5. Inadequate seed capital and endowment: Often, it is one individual or a small group of people with a common vision and ideal who are responsible for establishing an NGO. They contribute their own savings or seek seed money from others to get started and carry out the mission for a year or two. In most instances, initial capital received is far less than what is needed to establish a sound base in terms of staffing and required material resources. The first project undertaken may not have been sufficiently funded. In such situations, the NGO is forced to function in a survival mode right from the very beginning of its existence. Even those NGOs who are able to overcome their initial financial constraints may still have to rely on external funding each subsequent year. Only a small number of NGOs are able to attract adequate external resources to establish an endowment fund, the return on which might cover some or all of the future operational needs. Donors seldom provide the capital as seed money or endowment funds. Unlike for-profit companies that operate with adequate initial investment, line of credit, and subsequent reserves, NGOs are forced to function with little or no certainty about future cash flows. The result of insufficient funding is serious inefficiencies and subsequent failures.

6. Absence of internally generated funds: Not-for-profit NGOs seldom generate any income of their own to meet their capital and annual operating needs. Their reliance on project funding from external sources alone makes them financially vulnerable. Very few NGOs operate within a self-supporting financial model. They are reluctant to charge fees for services provided to the poor. The general assumption is that the poor are entitled to free services or they are incapable of paying even a small portion of the costs involved. Further, most NGOs do not have the managerial skills or resources to start and run revenue generating businesses, even when poor people can be employed. Without an endowment fund or business income, NGOs perpetually function by the benevolence of donors. This is not a self-sustaining situation in the long run.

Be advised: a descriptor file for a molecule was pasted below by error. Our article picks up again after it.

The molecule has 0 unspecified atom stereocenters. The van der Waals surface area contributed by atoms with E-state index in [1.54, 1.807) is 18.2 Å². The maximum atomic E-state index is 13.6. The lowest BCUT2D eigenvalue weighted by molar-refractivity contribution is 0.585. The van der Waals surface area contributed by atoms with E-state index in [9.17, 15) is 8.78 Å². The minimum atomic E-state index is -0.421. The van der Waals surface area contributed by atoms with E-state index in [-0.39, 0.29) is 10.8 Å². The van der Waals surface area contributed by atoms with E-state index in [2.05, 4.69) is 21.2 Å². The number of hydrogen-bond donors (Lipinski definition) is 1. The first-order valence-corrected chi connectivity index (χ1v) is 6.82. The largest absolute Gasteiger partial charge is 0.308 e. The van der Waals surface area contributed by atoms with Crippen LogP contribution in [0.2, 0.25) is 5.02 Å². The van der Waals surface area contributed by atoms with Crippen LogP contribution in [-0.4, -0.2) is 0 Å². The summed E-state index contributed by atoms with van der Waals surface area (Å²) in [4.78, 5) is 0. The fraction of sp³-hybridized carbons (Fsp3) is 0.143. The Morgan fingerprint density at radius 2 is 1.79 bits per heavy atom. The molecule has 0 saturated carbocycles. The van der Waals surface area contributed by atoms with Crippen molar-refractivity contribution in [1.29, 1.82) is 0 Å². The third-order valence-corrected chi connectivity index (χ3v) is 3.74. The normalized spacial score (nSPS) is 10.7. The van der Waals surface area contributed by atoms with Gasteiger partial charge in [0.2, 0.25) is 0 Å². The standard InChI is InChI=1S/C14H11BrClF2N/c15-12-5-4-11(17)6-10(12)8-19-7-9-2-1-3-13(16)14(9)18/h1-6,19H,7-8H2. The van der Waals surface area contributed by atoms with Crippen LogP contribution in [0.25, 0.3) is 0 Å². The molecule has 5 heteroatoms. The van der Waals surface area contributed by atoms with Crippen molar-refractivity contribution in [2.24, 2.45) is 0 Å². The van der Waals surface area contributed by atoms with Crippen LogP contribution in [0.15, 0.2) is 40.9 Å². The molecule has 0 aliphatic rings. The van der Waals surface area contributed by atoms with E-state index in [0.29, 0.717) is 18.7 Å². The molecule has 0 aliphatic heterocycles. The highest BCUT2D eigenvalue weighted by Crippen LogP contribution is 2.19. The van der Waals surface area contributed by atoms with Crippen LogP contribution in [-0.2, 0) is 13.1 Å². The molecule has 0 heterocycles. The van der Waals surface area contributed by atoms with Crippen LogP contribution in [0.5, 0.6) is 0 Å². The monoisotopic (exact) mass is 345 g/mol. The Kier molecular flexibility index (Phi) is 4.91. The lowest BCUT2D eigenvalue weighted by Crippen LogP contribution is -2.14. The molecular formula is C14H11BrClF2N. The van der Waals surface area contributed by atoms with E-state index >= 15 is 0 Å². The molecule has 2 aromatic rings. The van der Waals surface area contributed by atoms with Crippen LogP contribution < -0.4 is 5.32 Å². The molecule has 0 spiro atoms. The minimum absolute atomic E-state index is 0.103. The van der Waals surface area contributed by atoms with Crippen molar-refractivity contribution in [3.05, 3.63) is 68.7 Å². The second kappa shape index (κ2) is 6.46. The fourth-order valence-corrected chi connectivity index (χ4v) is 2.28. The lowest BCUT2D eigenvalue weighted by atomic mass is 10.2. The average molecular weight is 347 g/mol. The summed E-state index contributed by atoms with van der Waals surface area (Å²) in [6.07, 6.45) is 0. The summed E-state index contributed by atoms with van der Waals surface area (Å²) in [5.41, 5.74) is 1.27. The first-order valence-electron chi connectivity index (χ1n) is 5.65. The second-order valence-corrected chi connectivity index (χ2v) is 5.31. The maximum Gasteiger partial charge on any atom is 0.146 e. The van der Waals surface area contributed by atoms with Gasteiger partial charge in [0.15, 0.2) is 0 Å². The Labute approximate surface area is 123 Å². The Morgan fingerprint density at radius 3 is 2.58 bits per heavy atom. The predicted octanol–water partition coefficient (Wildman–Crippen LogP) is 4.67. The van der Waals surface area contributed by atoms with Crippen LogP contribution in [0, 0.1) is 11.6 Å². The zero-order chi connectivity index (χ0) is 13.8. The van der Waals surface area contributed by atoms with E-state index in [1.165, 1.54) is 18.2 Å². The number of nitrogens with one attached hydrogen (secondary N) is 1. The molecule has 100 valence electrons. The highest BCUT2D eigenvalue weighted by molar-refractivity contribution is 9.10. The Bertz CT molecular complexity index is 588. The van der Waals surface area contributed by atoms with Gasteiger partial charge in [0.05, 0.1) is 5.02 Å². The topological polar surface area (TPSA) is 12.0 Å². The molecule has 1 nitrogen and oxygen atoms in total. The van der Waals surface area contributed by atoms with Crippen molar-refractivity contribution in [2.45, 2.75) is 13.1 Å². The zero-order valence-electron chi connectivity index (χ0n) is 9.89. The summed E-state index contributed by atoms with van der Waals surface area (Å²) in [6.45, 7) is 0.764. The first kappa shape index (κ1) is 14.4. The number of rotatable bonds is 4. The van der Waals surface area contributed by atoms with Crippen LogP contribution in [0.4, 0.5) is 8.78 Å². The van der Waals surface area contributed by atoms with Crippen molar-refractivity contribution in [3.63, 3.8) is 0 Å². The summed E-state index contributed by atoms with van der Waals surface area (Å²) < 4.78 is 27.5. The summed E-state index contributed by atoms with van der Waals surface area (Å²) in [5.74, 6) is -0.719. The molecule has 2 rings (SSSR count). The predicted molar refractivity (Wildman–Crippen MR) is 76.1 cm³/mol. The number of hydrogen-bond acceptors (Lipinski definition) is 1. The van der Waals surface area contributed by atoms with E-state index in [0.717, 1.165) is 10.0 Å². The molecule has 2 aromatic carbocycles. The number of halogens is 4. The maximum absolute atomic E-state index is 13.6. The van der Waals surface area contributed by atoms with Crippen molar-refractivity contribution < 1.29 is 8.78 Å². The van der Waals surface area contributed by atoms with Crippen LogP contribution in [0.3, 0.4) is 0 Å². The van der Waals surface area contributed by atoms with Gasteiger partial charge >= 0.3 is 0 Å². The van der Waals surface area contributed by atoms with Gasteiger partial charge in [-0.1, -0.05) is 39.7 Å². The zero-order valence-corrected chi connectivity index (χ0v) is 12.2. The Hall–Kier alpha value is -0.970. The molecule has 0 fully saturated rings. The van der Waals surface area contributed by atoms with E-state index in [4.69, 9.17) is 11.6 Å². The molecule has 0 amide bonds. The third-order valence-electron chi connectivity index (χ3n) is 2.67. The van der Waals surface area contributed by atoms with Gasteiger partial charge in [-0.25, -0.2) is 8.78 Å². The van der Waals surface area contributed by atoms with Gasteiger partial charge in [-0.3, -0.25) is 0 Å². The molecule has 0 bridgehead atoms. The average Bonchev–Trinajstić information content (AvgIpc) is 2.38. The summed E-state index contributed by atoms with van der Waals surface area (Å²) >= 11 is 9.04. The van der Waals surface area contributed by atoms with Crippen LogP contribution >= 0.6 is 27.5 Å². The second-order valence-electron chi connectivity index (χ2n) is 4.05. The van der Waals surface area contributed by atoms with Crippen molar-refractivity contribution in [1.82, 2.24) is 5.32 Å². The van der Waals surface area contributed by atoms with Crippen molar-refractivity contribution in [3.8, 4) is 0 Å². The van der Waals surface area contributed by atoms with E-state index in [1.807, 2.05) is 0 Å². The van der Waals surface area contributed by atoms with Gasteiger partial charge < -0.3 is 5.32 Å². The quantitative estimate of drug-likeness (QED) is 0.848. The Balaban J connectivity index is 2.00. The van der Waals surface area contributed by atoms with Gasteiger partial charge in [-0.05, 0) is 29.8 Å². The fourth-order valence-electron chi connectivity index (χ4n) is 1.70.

Recognizing the above financial obstacles, The George Foundation has been attempting to cover its annual operating expenses from internally generated funds. As the founder of the organization, I made the investment to meet initial capital expenses (to build Shanti Bhavan, Baldev Hospital, etc.) and most of the annual operating needs for the first 10 years. During this period, the foundation invested in several acres of farm land, most of which is being used for agriculture to employ poor people. The surplus income from farming and fee revenues from a journalism school run by the foundation are being ploughed back into its other humanitarian initiatives.

Since 2005, the foundation has been seeking donor funds to meet its capital expenses and to set up a permanent endowment fund that would cover a portion of the operating expenses. Several generous individuals – visionaries – have come forward so far to assist us. If our income generating activities also succeed, the foundation will have increasing financial resources to widen its services in the years to come.

Good work is not possible without financial stability. Donor funds will never be sufficient. A pure form of social entrepreneurship might be the best financial model for those NGOs who can tap managerial talent and sufficient “investment capital.”